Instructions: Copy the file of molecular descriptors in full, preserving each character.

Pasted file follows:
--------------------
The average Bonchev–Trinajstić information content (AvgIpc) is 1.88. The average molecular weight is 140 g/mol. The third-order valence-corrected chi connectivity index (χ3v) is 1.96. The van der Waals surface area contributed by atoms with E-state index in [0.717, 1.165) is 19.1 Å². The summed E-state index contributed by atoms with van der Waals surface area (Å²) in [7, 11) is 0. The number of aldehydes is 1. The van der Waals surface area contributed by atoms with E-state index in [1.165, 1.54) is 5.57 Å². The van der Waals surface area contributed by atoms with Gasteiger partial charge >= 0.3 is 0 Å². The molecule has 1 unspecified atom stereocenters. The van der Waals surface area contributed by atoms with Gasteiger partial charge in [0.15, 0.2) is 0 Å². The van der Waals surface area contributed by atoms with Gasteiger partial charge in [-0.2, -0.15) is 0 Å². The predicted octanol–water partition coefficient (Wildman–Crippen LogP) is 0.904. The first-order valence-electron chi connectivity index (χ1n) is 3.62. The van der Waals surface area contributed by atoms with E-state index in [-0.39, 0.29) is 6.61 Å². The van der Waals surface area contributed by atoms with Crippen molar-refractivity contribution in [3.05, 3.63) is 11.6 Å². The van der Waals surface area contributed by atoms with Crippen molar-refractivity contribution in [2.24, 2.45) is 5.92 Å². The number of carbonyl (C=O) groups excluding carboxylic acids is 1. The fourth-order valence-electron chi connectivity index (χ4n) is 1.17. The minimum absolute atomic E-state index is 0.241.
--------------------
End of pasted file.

The average Bonchev–Trinajstić information content (AvgIpc) is 1.88. The average molecular weight is 140 g/mol. The third-order valence-corrected chi connectivity index (χ3v) is 1.96. The van der Waals surface area contributed by atoms with E-state index in [0.717, 1.165) is 19.1 Å². The summed E-state index contributed by atoms with van der Waals surface area (Å²) in [7, 11) is 0. The number of aldehydes is 1. The van der Waals surface area contributed by atoms with E-state index in [1.165, 1.54) is 5.57 Å². The van der Waals surface area contributed by atoms with Gasteiger partial charge >= 0.3 is 0 Å². The molecule has 1 unspecified atom stereocenters. The van der Waals surface area contributed by atoms with Gasteiger partial charge in [0.15, 0.2) is 0 Å². The van der Waals surface area contributed by atoms with Gasteiger partial charge in [-0.2, -0.15) is 0 Å². The predicted octanol–water partition coefficient (Wildman–Crippen LogP) is 0.904. The first-order valence-electron chi connectivity index (χ1n) is 3.62. The van der Waals surface area contributed by atoms with E-state index in [-0.39, 0.29) is 6.61 Å². The van der Waals surface area contributed by atoms with Crippen molar-refractivity contribution in [3.05, 3.63) is 11.6 Å². The van der Waals surface area contributed by atoms with Crippen molar-refractivity contribution in [2.24, 2.45) is 5.92 Å². The number of carbonyl (C=O) groups excluding carboxylic acids is 1. The fourth-order valence-electron chi connectivity index (χ4n) is 1.17. The minimum absolute atomic E-state index is 0.241.